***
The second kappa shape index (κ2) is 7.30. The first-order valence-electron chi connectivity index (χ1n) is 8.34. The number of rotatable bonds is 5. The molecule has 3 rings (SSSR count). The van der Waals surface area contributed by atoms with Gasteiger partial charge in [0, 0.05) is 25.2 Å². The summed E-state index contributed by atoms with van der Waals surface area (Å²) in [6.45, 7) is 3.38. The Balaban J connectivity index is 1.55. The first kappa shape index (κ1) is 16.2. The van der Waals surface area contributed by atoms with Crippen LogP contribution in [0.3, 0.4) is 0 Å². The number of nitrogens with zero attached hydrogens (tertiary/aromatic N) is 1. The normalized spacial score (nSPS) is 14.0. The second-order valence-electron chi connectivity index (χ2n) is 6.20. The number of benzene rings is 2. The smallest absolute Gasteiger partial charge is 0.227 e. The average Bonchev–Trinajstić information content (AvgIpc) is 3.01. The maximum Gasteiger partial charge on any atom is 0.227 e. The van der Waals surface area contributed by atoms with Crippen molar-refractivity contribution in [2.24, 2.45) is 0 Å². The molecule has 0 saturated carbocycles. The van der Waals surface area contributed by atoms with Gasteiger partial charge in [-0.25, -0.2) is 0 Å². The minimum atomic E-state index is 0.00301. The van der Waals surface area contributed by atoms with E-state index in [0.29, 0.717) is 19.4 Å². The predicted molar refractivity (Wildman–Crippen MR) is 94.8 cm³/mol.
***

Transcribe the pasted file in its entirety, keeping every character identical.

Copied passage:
The second kappa shape index (κ2) is 7.30. The first-order valence-electron chi connectivity index (χ1n) is 8.34. The number of rotatable bonds is 5. The molecule has 3 rings (SSSR count). The van der Waals surface area contributed by atoms with Gasteiger partial charge in [0, 0.05) is 25.2 Å². The summed E-state index contributed by atoms with van der Waals surface area (Å²) in [6.45, 7) is 3.38. The Balaban J connectivity index is 1.55. The first kappa shape index (κ1) is 16.2. The van der Waals surface area contributed by atoms with Crippen LogP contribution in [0.3, 0.4) is 0 Å². The number of nitrogens with zero attached hydrogens (tertiary/aromatic N) is 1. The normalized spacial score (nSPS) is 14.0. The second-order valence-electron chi connectivity index (χ2n) is 6.20. The number of benzene rings is 2. The smallest absolute Gasteiger partial charge is 0.227 e. The average Bonchev–Trinajstić information content (AvgIpc) is 3.01. The maximum Gasteiger partial charge on any atom is 0.227 e. The van der Waals surface area contributed by atoms with Crippen molar-refractivity contribution in [2.24, 2.45) is 0 Å². The molecule has 0 saturated carbocycles. The van der Waals surface area contributed by atoms with Gasteiger partial charge in [-0.25, -0.2) is 0 Å². The minimum atomic E-state index is 0.00301. The van der Waals surface area contributed by atoms with E-state index in [0.29, 0.717) is 19.4 Å². The predicted molar refractivity (Wildman–Crippen MR) is 94.8 cm³/mol.